Over the past few years, divorce rates have been declining as more and more couples opt to co-habit rather than marry or enter into a civil partnership. In fact, the number of unmarried couples living together has more than doubled from 1.5 million in 1996 to 3.3 million in 2017.
If you’re co-habiting and things go sour, you should protect yourselves by being aware of these three common myths when it comes ‘common law’ and your cohabiting rights.
Myth number one: you have rights on your partner’s property/ies if you split
Unless you a joint owner of the property or rental agreement you have no guaranteed rights at all. You may be able to make a claim against a partner’s property if you have made contributions towards the property but the process can be complex and costly. The sole owner of the property or named person on the rental agreement can ask the other person to leave the property. You may be able to apply to the court for an occupation order to enable you to continue living in the property such an order can only last for 6 months (and be extended once for a further 6 months)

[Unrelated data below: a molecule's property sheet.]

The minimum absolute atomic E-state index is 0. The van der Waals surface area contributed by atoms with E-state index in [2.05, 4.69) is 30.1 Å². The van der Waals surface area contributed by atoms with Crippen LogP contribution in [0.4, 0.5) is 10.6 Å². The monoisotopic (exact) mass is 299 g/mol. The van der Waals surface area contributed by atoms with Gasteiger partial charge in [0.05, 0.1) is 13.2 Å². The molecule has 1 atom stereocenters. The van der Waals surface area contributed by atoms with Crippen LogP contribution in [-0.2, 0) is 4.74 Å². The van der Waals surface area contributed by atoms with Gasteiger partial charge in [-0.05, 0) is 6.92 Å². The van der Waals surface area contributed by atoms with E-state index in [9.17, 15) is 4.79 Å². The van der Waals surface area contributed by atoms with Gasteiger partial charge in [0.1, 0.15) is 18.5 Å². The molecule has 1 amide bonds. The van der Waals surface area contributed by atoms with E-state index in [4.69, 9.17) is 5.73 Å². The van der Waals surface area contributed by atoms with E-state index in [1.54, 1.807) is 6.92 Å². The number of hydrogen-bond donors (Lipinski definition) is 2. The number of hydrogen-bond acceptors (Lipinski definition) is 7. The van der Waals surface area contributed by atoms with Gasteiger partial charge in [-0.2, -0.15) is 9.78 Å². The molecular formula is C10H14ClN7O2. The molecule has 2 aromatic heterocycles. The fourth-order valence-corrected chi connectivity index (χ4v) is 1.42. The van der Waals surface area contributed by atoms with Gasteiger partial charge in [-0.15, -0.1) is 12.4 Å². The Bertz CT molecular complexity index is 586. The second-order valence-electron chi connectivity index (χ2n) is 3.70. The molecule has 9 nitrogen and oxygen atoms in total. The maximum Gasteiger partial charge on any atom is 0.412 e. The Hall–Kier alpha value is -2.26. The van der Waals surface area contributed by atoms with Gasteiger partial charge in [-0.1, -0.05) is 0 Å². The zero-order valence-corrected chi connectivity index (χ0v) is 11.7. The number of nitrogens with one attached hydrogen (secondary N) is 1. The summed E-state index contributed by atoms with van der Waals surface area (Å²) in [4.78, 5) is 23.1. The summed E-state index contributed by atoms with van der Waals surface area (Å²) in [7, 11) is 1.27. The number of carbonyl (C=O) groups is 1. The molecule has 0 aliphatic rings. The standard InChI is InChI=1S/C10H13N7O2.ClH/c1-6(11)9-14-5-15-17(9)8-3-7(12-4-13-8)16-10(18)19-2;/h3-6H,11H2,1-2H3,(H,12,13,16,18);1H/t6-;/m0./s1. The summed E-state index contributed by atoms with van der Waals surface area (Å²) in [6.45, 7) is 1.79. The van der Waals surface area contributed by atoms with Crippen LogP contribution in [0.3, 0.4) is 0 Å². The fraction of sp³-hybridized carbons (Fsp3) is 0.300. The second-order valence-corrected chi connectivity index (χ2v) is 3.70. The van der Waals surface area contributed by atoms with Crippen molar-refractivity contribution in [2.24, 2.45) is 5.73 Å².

Myth number two: If you / your partner passes away, you have rights to their assets
Just like the above, even if you’ve been together for years, you still have no automatic rights at all. In order to obtain provision from their estate you may be able to make an Inheritance Act claim but you need to be able to prove the following:- you are an eligible cohabitee; and that it is unreasonable for you to receive what you have (or have not) from the estate. Making a claim could be costly and the outcome may be unclear at the outset.
Myth number three: you have rights if you have children together
Many people believe that if they have a child/ren together but aren’t married or in a civil partnership then they’ll have legal rights if things go wrong. This also isn’t true; the fact that you have children together does not in itself give you a claim on your partner’s assets. The non-resident parent will be liable for child maintenance. In some situations, the other parent could be required to make a capital payment to meet the child(ren)’s needs, but any such claim is solely for the children’s benefit, not the other parent’s.
Although campaigners have been fighting for law reform to protect cohabiting couples for years, our legal system still fails many cohabiting couples. So, if you’re worried about any of the above then please get in touch. We’re here to answer any questions you have and give you the support you need to remain amicable.